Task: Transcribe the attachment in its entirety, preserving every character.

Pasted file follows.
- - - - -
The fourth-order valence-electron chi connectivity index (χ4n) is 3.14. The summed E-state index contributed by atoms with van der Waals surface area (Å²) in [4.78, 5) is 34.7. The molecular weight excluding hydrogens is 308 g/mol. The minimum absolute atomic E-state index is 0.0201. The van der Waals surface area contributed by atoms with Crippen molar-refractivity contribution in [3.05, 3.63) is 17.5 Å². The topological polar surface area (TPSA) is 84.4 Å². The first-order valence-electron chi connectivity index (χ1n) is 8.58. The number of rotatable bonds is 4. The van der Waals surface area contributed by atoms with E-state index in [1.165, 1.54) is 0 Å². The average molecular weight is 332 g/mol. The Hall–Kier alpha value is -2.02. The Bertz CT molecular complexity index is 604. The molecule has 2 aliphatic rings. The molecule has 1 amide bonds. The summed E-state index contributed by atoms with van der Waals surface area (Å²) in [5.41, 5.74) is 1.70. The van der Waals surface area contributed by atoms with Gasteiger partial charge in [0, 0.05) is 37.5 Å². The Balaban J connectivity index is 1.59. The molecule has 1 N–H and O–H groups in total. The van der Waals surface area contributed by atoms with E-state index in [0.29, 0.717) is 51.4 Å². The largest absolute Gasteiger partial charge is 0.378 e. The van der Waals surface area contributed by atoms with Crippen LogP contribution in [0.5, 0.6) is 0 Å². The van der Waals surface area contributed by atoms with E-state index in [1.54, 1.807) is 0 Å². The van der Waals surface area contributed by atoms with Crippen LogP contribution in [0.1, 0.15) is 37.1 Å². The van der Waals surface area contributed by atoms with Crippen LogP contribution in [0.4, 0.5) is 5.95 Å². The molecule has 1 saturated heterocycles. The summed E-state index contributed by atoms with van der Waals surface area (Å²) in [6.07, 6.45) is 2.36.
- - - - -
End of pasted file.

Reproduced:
The fourth-order valence-electron chi connectivity index (χ4n) is 3.14. The summed E-state index contributed by atoms with van der Waals surface area (Å²) in [4.78, 5) is 34.7. The molecular weight excluding hydrogens is 308 g/mol. The minimum absolute atomic E-state index is 0.0201. The van der Waals surface area contributed by atoms with Crippen molar-refractivity contribution in [3.05, 3.63) is 17.5 Å². The topological polar surface area (TPSA) is 84.4 Å². The first-order valence-electron chi connectivity index (χ1n) is 8.58. The number of rotatable bonds is 4. The van der Waals surface area contributed by atoms with E-state index in [1.165, 1.54) is 0 Å². The average molecular weight is 332 g/mol. The Hall–Kier alpha value is -2.02. The Bertz CT molecular complexity index is 604. The molecule has 2 aliphatic rings. The molecule has 1 amide bonds. The summed E-state index contributed by atoms with van der Waals surface area (Å²) in [5.41, 5.74) is 1.70. The van der Waals surface area contributed by atoms with Gasteiger partial charge in [0, 0.05) is 37.5 Å². The Balaban J connectivity index is 1.59. The molecule has 1 N–H and O–H groups in total. The van der Waals surface area contributed by atoms with E-state index in [0.29, 0.717) is 51.4 Å². The largest absolute Gasteiger partial charge is 0.378 e. The van der Waals surface area contributed by atoms with Crippen LogP contribution in [0.5, 0.6) is 0 Å². The van der Waals surface area contributed by atoms with E-state index in [1.54, 1.807) is 0 Å². The van der Waals surface area contributed by atoms with Crippen LogP contribution in [0.1, 0.15) is 37.1 Å². The van der Waals surface area contributed by atoms with Crippen LogP contribution in [0.4, 0.5) is 5.95 Å². The molecule has 1 saturated heterocycles. The summed E-state index contributed by atoms with van der Waals surface area (Å²) in [6.07, 6.45) is 2.36.